© Steve King 2013
All rights reserved
I walked through the farthest field,
where winds rose and long grass bowed.
It would be too much to assume for myself
a solitary power that would move the winds and grass;
a power to call spirits of earth and sky
out from age-long slumbers.
I say that if there are spirits still, they must wait—
withholding sky-borne charms and earthy nods—
and slumber on, imagining better days
to yield a truer prophet,
a shaman or a seer
to utter, even blind, for them.
It is only the least of breeze,
born of the distant sun,
that stirs long grass,
touching all the things that have no care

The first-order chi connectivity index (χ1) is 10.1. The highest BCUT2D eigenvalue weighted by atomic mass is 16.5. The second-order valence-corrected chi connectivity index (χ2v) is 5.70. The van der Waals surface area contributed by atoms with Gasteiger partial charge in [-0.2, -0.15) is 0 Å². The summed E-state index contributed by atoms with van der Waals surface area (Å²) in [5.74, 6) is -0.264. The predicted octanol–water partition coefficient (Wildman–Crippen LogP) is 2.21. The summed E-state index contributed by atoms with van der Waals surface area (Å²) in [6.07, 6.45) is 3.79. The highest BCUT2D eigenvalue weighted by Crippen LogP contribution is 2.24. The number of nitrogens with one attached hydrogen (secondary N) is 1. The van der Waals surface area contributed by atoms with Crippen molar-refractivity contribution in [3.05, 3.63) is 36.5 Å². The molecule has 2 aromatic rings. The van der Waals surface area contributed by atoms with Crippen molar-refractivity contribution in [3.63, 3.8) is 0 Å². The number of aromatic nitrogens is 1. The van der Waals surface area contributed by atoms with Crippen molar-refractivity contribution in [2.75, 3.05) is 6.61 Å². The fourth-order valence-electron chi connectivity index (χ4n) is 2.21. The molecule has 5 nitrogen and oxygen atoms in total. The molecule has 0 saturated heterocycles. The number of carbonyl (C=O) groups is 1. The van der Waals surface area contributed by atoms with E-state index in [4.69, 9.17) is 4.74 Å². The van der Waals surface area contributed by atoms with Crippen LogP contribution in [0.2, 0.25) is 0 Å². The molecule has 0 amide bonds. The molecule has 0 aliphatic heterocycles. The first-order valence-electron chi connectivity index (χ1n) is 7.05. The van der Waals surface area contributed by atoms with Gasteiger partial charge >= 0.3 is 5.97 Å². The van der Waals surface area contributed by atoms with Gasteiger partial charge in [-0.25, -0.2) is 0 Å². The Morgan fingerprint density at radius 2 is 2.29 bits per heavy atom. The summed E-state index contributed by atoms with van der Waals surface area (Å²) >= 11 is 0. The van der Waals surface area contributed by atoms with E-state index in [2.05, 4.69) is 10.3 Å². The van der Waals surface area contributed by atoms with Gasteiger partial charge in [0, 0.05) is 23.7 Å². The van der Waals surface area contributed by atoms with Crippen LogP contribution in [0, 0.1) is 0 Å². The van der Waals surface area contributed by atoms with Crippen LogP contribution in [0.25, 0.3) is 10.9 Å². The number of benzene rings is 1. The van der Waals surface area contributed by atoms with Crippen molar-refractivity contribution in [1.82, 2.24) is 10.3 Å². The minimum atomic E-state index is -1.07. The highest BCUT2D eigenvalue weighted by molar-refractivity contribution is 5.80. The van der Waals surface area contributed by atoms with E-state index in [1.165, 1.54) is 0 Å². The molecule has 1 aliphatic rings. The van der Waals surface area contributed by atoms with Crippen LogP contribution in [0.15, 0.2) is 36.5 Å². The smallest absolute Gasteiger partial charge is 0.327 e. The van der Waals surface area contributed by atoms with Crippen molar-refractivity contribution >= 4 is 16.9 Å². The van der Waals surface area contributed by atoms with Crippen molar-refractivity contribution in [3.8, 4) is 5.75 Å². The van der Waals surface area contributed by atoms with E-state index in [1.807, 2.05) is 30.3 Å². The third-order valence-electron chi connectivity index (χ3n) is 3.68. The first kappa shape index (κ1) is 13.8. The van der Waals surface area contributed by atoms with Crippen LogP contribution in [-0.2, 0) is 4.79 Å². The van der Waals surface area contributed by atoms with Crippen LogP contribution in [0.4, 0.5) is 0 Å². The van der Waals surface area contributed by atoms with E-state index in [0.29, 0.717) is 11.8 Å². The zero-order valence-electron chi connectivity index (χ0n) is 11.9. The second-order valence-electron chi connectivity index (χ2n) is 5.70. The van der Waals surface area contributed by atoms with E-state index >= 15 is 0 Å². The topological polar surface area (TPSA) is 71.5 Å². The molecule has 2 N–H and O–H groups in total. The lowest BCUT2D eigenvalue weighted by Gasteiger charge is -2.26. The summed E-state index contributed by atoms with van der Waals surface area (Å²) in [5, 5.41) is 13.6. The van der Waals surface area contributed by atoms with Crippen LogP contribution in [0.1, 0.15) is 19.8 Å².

for great spirits and ages and airs;
a hovering beat that will not sing
until that day when spirits
must gather for real, or not ever;
when spirits might bring lightning
to invest a new waiting dawn.
No saints nor prophets on the path,
shamans or seers to invoke;
though the winds do seem
to whisper in tongues
upon indifferent ears;
though grasses still bow from afar.
For now, the winds and grass,
and those who merely walk,
are caught up surely in the old slow dance:
restless and unready all at once,
glad for something, if only new days,
moving as those tremors move,
that ripple through the patient spirits’ dreams.